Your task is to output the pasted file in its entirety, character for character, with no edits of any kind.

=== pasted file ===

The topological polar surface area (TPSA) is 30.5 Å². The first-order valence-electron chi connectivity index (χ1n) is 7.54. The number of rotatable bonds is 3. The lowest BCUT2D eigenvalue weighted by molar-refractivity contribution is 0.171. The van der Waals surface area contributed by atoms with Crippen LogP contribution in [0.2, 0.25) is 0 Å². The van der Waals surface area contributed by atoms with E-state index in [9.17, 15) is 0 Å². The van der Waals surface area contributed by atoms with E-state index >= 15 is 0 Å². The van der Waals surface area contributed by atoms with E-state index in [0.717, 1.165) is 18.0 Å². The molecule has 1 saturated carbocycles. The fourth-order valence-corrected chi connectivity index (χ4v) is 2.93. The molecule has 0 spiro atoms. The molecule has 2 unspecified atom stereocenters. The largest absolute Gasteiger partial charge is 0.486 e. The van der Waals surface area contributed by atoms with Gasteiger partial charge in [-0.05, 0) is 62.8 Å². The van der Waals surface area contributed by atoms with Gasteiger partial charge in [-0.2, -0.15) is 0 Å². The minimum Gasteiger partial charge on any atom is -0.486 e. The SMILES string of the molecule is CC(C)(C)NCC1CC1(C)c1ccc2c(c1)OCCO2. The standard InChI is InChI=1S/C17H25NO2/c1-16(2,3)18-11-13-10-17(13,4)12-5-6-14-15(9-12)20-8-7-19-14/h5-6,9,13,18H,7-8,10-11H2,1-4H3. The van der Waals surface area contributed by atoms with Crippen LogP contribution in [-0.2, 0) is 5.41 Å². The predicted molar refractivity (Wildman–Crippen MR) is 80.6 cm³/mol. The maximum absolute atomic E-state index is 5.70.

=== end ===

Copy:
The topological polar surface area (TPSA) is 30.5 Å². The first-order valence-electron chi connectivity index (χ1n) is 7.54. The number of rotatable bonds is 3. The lowest BCUT2D eigenvalue weighted by molar-refractivity contribution is 0.171. The van der Waals surface area contributed by atoms with Crippen LogP contribution in [0.2, 0.25) is 0 Å². The van der Waals surface area contributed by atoms with E-state index in [9.17, 15) is 0 Å². The van der Waals surface area contributed by atoms with E-state index >= 15 is 0 Å². The van der Waals surface area contributed by atoms with E-state index in [0.717, 1.165) is 18.0 Å². The molecule has 1 saturated carbocycles. The fourth-order valence-corrected chi connectivity index (χ4v) is 2.93. The molecule has 0 spiro atoms. The molecule has 2 unspecified atom stereocenters. The largest absolute Gasteiger partial charge is 0.486 e. The van der Waals surface area contributed by atoms with Gasteiger partial charge in [-0.05, 0) is 62.8 Å². The van der Waals surface area contributed by atoms with Gasteiger partial charge in [-0.2, -0.15) is 0 Å². The minimum Gasteiger partial charge on any atom is -0.486 e. The SMILES string of the molecule is CC(C)(C)NCC1CC1(C)c1ccc2c(c1)OCCO2. The standard InChI is InChI=1S/C17H25NO2/c1-16(2,3)18-11-13-10-17(13,4)12-5-6-14-15(9-12)20-8-7-19-14/h5-6,9,13,18H,7-8,10-11H2,1-4H3. The van der Waals surface area contributed by atoms with Crippen LogP contribution in [-0.2, 0) is 5.41 Å². The predicted molar refractivity (Wildman–Crippen MR) is 80.6 cm³/mol. The maximum absolute atomic E-state index is 5.70.